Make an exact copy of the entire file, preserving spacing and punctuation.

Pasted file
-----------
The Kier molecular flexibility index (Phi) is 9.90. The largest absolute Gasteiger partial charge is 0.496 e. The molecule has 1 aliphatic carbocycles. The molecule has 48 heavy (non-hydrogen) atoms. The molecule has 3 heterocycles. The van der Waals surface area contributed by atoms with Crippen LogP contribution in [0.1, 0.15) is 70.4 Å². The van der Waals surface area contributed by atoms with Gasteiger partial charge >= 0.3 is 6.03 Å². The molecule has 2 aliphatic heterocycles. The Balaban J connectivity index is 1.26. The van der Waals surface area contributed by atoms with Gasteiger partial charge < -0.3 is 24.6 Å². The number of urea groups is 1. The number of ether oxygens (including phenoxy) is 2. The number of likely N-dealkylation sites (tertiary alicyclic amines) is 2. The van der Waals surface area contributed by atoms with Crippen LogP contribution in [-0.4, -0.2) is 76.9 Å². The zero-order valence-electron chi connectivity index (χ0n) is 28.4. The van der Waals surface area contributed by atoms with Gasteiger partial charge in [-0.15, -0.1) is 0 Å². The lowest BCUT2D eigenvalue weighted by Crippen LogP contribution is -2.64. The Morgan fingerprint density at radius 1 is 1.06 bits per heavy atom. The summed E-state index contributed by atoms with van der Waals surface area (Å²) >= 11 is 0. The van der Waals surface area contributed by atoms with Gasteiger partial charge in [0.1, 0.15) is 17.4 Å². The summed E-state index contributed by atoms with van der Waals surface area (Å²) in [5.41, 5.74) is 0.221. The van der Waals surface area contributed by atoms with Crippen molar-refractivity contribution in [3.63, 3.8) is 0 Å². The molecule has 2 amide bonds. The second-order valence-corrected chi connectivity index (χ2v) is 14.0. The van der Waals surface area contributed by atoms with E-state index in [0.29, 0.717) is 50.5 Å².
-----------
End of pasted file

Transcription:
The Kier molecular flexibility index (Phi) is 9.90. The largest absolute Gasteiger partial charge is 0.496 e. The molecule has 1 aliphatic carbocycles. The molecule has 48 heavy (non-hydrogen) atoms. The molecule has 3 heterocycles. The van der Waals surface area contributed by atoms with Crippen LogP contribution in [0.1, 0.15) is 70.4 Å². The van der Waals surface area contributed by atoms with Gasteiger partial charge >= 0.3 is 6.03 Å². The molecule has 2 aliphatic heterocycles. The Balaban J connectivity index is 1.26. The van der Waals surface area contributed by atoms with Gasteiger partial charge < -0.3 is 24.6 Å². The number of urea groups is 1. The number of ether oxygens (including phenoxy) is 2. The number of likely N-dealkylation sites (tertiary alicyclic amines) is 2. The van der Waals surface area contributed by atoms with Crippen LogP contribution in [-0.4, -0.2) is 76.9 Å². The zero-order valence-electron chi connectivity index (χ0n) is 28.4. The van der Waals surface area contributed by atoms with Gasteiger partial charge in [-0.15, -0.1) is 0 Å². The lowest BCUT2D eigenvalue weighted by Crippen LogP contribution is -2.64. The Morgan fingerprint density at radius 1 is 1.06 bits per heavy atom. The summed E-state index contributed by atoms with van der Waals surface area (Å²) >= 11 is 0. The van der Waals surface area contributed by atoms with Gasteiger partial charge in [0.1, 0.15) is 17.4 Å². The summed E-state index contributed by atoms with van der Waals surface area (Å²) in [5.41, 5.74) is 0.221. The van der Waals surface area contributed by atoms with Crippen molar-refractivity contribution in [3.63, 3.8) is 0 Å². The molecule has 2 amide bonds. The second-order valence-corrected chi connectivity index (χ2v) is 14.0. The van der Waals surface area contributed by atoms with E-state index in [0.29, 0.717) is 50.5 Å².